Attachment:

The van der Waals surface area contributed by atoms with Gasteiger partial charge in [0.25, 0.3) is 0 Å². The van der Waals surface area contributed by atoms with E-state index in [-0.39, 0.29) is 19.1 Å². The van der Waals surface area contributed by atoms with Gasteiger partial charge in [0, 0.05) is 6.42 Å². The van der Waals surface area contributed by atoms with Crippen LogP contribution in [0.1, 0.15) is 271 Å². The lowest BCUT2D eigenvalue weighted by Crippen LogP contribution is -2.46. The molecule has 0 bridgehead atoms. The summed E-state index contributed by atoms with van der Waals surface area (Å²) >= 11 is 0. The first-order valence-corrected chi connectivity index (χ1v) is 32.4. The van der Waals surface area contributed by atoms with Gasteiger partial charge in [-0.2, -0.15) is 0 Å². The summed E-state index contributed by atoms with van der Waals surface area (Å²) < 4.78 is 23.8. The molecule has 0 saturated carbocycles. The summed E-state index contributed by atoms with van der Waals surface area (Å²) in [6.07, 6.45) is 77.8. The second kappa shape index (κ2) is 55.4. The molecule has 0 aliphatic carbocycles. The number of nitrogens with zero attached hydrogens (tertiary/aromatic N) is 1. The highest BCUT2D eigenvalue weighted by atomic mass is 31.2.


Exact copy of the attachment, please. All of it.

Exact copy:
The van der Waals surface area contributed by atoms with Gasteiger partial charge in [0.25, 0.3) is 0 Å². The van der Waals surface area contributed by atoms with E-state index in [-0.39, 0.29) is 19.1 Å². The van der Waals surface area contributed by atoms with Gasteiger partial charge in [0, 0.05) is 6.42 Å². The van der Waals surface area contributed by atoms with Crippen LogP contribution in [0.1, 0.15) is 271 Å². The lowest BCUT2D eigenvalue weighted by Crippen LogP contribution is -2.46. The molecule has 0 bridgehead atoms. The summed E-state index contributed by atoms with van der Waals surface area (Å²) >= 11 is 0. The first-order valence-corrected chi connectivity index (χ1v) is 32.4. The van der Waals surface area contributed by atoms with Gasteiger partial charge in [-0.2, -0.15) is 0 Å². The summed E-state index contributed by atoms with van der Waals surface area (Å²) < 4.78 is 23.8. The molecule has 0 saturated carbocycles. The summed E-state index contributed by atoms with van der Waals surface area (Å²) in [6.07, 6.45) is 77.8. The second kappa shape index (κ2) is 55.4. The molecule has 0 aliphatic carbocycles. The number of nitrogens with zero attached hydrogens (tertiary/aromatic N) is 1. The highest BCUT2D eigenvalue weighted by atomic mass is 31.2.